As the weather warms up and stay-at-home orders are lifted across the state, Texas’ parks and green spaces have seen a large increase in traffic. Spending time outdoors has become increasingly important for many people during the COVID-19 pandemic, and as summer approaches and many camps and summer vacations cancelled, we expect that the increase in park usage will continue.
At KTB, we are huge fans of spending time outside in nature, and we know many of our affiliates and the other entities we work with have similar mindsets when it comes to the great outdoors. While the risk of transmitting the coronavirus lessens in the outdoors, we want to make sure that our affiliates have the information they need to pass along to their residents about how to go about enjoying the outdoors while still being mindful of others’ health – as well as the health of our planet.
In response to these issues, a coalition of nonprofits, outdoor businesses, and land managers created the Recreate Responsibly Coalition to develop and share best practices “to protect each other and our natural landscapes”. You can find more information about the #RecreateResponsibly campaign and its six principles at recreateresponsibly.org, where you can also download a toolkit (in both English and Spanish) with social media graphics and sample posts to use when encouraging your residents to be responsible while visiting your community’s public spaces.
Main principles of #RecreateResponsibly:
Know before you go
Do your research and check the status of the places you want to visit before you head there. Many parks are still closed or are operating on a limited basis, and in Texas, the state parks that are open are requiring reservations to be made ahead of time. For information on the status of state parks, you can go here. For information on the status of national parks, you can go here.
You should be prepared for park facilities, like restrooms, picnic areas and stores, to be closed. Pack what you need ahead of visiting – things like water, food, and first aid supplies will likely not be available to you at the park. Additionally, it is always a smart idea when recreating outdoors to pack your 10 essentials, which you can read more about here. The more you pack at your home ahead of your trip to a park, the more you avoid stopping en route, limiting your exposure to others. Don’t forget to pack your face covering or mask, which aren’t required at all parks but are highly recommended.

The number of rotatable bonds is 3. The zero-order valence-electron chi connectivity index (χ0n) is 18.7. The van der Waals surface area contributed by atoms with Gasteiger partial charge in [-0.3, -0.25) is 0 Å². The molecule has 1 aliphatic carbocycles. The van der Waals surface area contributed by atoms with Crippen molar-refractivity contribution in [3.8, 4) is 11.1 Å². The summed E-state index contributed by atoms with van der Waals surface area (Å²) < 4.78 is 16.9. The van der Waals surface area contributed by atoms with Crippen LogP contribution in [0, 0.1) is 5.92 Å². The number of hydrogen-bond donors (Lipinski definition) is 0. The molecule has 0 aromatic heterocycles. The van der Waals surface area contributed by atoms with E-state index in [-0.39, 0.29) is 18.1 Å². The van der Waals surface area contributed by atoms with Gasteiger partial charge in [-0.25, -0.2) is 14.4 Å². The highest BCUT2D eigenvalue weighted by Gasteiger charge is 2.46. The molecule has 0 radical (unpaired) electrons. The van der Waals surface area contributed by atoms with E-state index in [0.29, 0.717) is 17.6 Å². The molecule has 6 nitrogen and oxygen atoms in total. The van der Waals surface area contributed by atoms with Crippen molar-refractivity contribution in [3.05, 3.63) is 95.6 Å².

Practice physical distancing
Recreate only with the people in your immediate household. Maintain at least a six-foot distance from anyone not in your group. At Texas state parks, no groups larger than five people are allowed, except for families or people living in the same household. Be respectful of others also trying to enjoy the outdoors and make sure to follow proper trail etiquette while maintaining social distancing standards.
Play it safe
Hospital capacity and/or capability has been an ongoing issue throughout the pandemic and will continue to be, especially in rural areas. Slow down and choose smart and safe activities to reduce your risk of injury. Now is not the time to try newer, more challenging activities since first responders continue to concentrate on responding to the pandemic and search and rescue operations in many areas are limited or strained.
Stay close to home
Now is also not the time to travel long distances to get to a new outdoor destination, as longer trips increase the likelihood of needing to stop for gas and supplies, increasing exposure to the virus in new areas. Also, make sure to have a “plan B” if your intended destination is too crowded to responsibly enjoy.
Leave no trace
Make sure to be responsible for your environmental footprint by packing out your trash and recycling. If the garbage cans at parks are full, bring your garbage home with you. Never assume any one else will clean up your trash for you and always dispose of food (peanut shells, orange skins, banana peels, etc.) responsibly to keep this organic material out of reach of animals. Many city and county parks are having to bear the consequences of overuse right now, and one of the most noticeable consequences is the large abundance of trash not properly disposed of. Not only is this unsightly and a water quality issue, but the trash left outdoors can be a health hazard, as COVID-19 can live on surfaces for different time periods.
This is also a great time to brush up on the seven principles of the Leave No Trace framework of minimum impact practices for anyone visiting the outdoors. Although Leave No Trace stems from the backcountry, the principles can – and should – be applied to any outdoor space. The seven principles of Leave No Trace are: plan ahead and prepare, travel and camp on durable surfaces, dispose of waste properly, leave what you find, minimize campfire impacts, respect wildlife, and be considerate of other visitors. To learn more about the Leave No Trace principles, click here.
Blog Post Written By Sara Nichols, Program Director at KTB.